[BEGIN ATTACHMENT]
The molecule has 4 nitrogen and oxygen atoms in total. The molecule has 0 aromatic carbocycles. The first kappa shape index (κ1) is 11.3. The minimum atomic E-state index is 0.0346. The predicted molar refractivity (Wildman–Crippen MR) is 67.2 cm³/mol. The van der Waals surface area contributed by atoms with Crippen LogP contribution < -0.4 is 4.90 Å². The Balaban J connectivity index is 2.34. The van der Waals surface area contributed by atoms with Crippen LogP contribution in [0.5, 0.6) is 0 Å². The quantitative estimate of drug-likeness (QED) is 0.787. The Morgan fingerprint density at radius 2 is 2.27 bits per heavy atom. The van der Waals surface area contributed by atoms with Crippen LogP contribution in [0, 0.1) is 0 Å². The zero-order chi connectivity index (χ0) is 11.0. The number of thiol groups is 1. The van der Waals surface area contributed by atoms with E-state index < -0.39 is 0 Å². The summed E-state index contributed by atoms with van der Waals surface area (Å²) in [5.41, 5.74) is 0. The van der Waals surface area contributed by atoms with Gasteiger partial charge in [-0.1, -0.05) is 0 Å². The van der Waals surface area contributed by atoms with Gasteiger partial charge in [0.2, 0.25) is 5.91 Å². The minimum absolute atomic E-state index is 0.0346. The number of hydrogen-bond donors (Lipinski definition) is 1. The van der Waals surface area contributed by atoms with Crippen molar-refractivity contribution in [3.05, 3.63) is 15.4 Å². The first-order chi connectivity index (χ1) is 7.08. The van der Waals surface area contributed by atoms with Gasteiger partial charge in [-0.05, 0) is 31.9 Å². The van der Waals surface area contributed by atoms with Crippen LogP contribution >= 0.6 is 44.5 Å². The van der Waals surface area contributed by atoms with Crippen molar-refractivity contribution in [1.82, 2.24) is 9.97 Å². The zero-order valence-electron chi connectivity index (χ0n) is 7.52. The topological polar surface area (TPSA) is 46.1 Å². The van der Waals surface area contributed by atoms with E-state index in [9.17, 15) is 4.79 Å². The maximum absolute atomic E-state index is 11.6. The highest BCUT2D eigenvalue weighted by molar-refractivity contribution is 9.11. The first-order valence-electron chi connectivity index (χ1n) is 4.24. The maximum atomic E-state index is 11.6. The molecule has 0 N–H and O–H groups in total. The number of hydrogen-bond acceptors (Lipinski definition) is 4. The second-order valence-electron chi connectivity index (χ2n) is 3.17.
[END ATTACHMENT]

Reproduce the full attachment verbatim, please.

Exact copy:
The molecule has 4 nitrogen and oxygen atoms in total. The molecule has 0 aromatic carbocycles. The first kappa shape index (κ1) is 11.3. The minimum atomic E-state index is 0.0346. The predicted molar refractivity (Wildman–Crippen MR) is 67.2 cm³/mol. The van der Waals surface area contributed by atoms with Crippen LogP contribution < -0.4 is 4.90 Å². The Balaban J connectivity index is 2.34. The van der Waals surface area contributed by atoms with Crippen LogP contribution in [0.5, 0.6) is 0 Å². The quantitative estimate of drug-likeness (QED) is 0.787. The Morgan fingerprint density at radius 2 is 2.27 bits per heavy atom. The van der Waals surface area contributed by atoms with Crippen LogP contribution in [0, 0.1) is 0 Å². The zero-order chi connectivity index (χ0) is 11.0. The number of thiol groups is 1. The van der Waals surface area contributed by atoms with E-state index < -0.39 is 0 Å². The summed E-state index contributed by atoms with van der Waals surface area (Å²) in [5.41, 5.74) is 0. The van der Waals surface area contributed by atoms with Gasteiger partial charge in [-0.1, -0.05) is 0 Å². The van der Waals surface area contributed by atoms with Gasteiger partial charge in [0.2, 0.25) is 5.91 Å². The minimum absolute atomic E-state index is 0.0346. The number of hydrogen-bond donors (Lipinski definition) is 1. The van der Waals surface area contributed by atoms with Crippen molar-refractivity contribution in [3.05, 3.63) is 15.4 Å². The first-order chi connectivity index (χ1) is 7.08. The van der Waals surface area contributed by atoms with Gasteiger partial charge in [-0.05, 0) is 31.9 Å². The van der Waals surface area contributed by atoms with Crippen LogP contribution >= 0.6 is 44.5 Å². The van der Waals surface area contributed by atoms with Crippen molar-refractivity contribution in [1.82, 2.24) is 9.97 Å². The zero-order valence-electron chi connectivity index (χ0n) is 7.52. The topological polar surface area (TPSA) is 46.1 Å². The van der Waals surface area contributed by atoms with E-state index in [9.17, 15) is 4.79 Å². The maximum absolute atomic E-state index is 11.6. The highest BCUT2D eigenvalue weighted by molar-refractivity contribution is 9.11. The first-order valence-electron chi connectivity index (χ1n) is 4.24. The maximum atomic E-state index is 11.6. The molecule has 0 N–H and O–H groups in total. The number of hydrogen-bond acceptors (Lipinski definition) is 4. The second-order valence-electron chi connectivity index (χ2n) is 3.17.